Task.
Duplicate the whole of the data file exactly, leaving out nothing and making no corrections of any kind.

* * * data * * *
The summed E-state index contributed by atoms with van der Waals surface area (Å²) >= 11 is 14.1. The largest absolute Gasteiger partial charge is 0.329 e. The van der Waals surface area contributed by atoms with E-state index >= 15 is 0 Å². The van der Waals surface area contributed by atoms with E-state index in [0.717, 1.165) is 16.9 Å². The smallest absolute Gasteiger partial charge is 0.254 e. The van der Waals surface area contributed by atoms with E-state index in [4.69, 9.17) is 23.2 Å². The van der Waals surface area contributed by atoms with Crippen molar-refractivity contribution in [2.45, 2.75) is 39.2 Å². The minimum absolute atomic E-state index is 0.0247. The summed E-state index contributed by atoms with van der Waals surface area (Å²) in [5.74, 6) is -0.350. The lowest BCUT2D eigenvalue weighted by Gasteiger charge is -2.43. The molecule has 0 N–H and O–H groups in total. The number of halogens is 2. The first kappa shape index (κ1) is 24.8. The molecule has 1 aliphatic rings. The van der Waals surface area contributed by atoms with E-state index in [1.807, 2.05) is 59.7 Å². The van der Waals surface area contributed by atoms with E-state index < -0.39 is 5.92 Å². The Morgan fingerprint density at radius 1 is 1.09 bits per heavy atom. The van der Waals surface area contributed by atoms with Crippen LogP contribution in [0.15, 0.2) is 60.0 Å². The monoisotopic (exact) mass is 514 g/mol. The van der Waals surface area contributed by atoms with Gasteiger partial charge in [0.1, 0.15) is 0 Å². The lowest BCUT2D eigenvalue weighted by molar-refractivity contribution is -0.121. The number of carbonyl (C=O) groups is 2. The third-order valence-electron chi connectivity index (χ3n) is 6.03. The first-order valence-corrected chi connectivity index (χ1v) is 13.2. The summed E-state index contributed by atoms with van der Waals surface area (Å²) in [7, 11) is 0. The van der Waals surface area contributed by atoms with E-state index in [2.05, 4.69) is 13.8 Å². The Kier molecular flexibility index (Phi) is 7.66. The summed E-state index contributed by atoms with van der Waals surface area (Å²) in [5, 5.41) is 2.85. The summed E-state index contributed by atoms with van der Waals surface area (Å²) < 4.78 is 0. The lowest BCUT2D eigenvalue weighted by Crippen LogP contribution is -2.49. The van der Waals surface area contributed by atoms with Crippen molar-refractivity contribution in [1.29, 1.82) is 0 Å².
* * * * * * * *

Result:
The summed E-state index contributed by atoms with van der Waals surface area (Å²) >= 11 is 14.1. The largest absolute Gasteiger partial charge is 0.329 e. The van der Waals surface area contributed by atoms with E-state index >= 15 is 0 Å². The van der Waals surface area contributed by atoms with E-state index in [0.717, 1.165) is 16.9 Å². The smallest absolute Gasteiger partial charge is 0.254 e. The van der Waals surface area contributed by atoms with E-state index in [4.69, 9.17) is 23.2 Å². The van der Waals surface area contributed by atoms with Crippen molar-refractivity contribution in [2.45, 2.75) is 39.2 Å². The minimum absolute atomic E-state index is 0.0247. The summed E-state index contributed by atoms with van der Waals surface area (Å²) in [5.74, 6) is -0.350. The lowest BCUT2D eigenvalue weighted by Gasteiger charge is -2.43. The molecule has 0 N–H and O–H groups in total. The number of halogens is 2. The first kappa shape index (κ1) is 24.8. The molecule has 1 aliphatic rings. The van der Waals surface area contributed by atoms with E-state index in [1.807, 2.05) is 59.7 Å². The van der Waals surface area contributed by atoms with E-state index < -0.39 is 5.92 Å². The Morgan fingerprint density at radius 1 is 1.09 bits per heavy atom. The van der Waals surface area contributed by atoms with Crippen LogP contribution in [0.15, 0.2) is 60.0 Å². The monoisotopic (exact) mass is 514 g/mol. The van der Waals surface area contributed by atoms with Gasteiger partial charge in [0.1, 0.15) is 0 Å². The lowest BCUT2D eigenvalue weighted by molar-refractivity contribution is -0.121. The number of carbonyl (C=O) groups is 2. The third-order valence-electron chi connectivity index (χ3n) is 6.03. The first-order valence-corrected chi connectivity index (χ1v) is 13.2. The summed E-state index contributed by atoms with van der Waals surface area (Å²) in [7, 11) is 0. The van der Waals surface area contributed by atoms with E-state index in [2.05, 4.69) is 13.8 Å². The Kier molecular flexibility index (Phi) is 7.66. The summed E-state index contributed by atoms with van der Waals surface area (Å²) in [5, 5.41) is 2.85. The summed E-state index contributed by atoms with van der Waals surface area (Å²) < 4.78 is 0. The lowest BCUT2D eigenvalue weighted by Crippen LogP contribution is -2.49. The van der Waals surface area contributed by atoms with Crippen molar-refractivity contribution in [1.29, 1.82) is 0 Å².